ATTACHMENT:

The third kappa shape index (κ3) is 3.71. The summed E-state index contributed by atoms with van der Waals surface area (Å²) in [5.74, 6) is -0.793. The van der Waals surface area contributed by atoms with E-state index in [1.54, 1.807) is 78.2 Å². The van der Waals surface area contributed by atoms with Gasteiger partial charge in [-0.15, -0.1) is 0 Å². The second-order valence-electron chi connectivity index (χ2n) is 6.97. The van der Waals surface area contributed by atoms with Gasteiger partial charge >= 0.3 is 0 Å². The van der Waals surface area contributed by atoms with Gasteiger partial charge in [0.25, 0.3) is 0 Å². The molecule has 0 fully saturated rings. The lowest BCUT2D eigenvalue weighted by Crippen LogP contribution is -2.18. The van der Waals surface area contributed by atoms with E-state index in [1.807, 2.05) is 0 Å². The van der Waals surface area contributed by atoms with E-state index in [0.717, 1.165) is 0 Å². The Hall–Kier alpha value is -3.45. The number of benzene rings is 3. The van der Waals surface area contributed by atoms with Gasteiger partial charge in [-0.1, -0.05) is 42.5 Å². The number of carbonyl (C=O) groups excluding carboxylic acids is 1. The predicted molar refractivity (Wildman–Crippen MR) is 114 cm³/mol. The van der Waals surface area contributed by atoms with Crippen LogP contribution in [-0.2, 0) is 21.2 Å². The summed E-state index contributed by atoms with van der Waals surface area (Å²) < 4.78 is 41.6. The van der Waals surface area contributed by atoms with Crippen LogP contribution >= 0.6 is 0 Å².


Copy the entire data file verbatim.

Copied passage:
The third kappa shape index (κ3) is 3.71. The summed E-state index contributed by atoms with van der Waals surface area (Å²) in [5.74, 6) is -0.793. The van der Waals surface area contributed by atoms with E-state index in [1.54, 1.807) is 78.2 Å². The van der Waals surface area contributed by atoms with Gasteiger partial charge in [-0.15, -0.1) is 0 Å². The second-order valence-electron chi connectivity index (χ2n) is 6.97. The van der Waals surface area contributed by atoms with Gasteiger partial charge >= 0.3 is 0 Å². The van der Waals surface area contributed by atoms with Gasteiger partial charge in [0.25, 0.3) is 0 Å². The molecule has 0 fully saturated rings. The lowest BCUT2D eigenvalue weighted by Crippen LogP contribution is -2.18. The van der Waals surface area contributed by atoms with E-state index in [1.807, 2.05) is 0 Å². The van der Waals surface area contributed by atoms with E-state index in [0.717, 1.165) is 0 Å². The Hall–Kier alpha value is -3.45. The number of benzene rings is 3. The van der Waals surface area contributed by atoms with Gasteiger partial charge in [-0.1, -0.05) is 42.5 Å². The number of carbonyl (C=O) groups excluding carboxylic acids is 1. The predicted molar refractivity (Wildman–Crippen MR) is 114 cm³/mol. The van der Waals surface area contributed by atoms with Crippen LogP contribution in [-0.2, 0) is 21.2 Å². The summed E-state index contributed by atoms with van der Waals surface area (Å²) < 4.78 is 41.6. The van der Waals surface area contributed by atoms with Crippen LogP contribution >= 0.6 is 0 Å².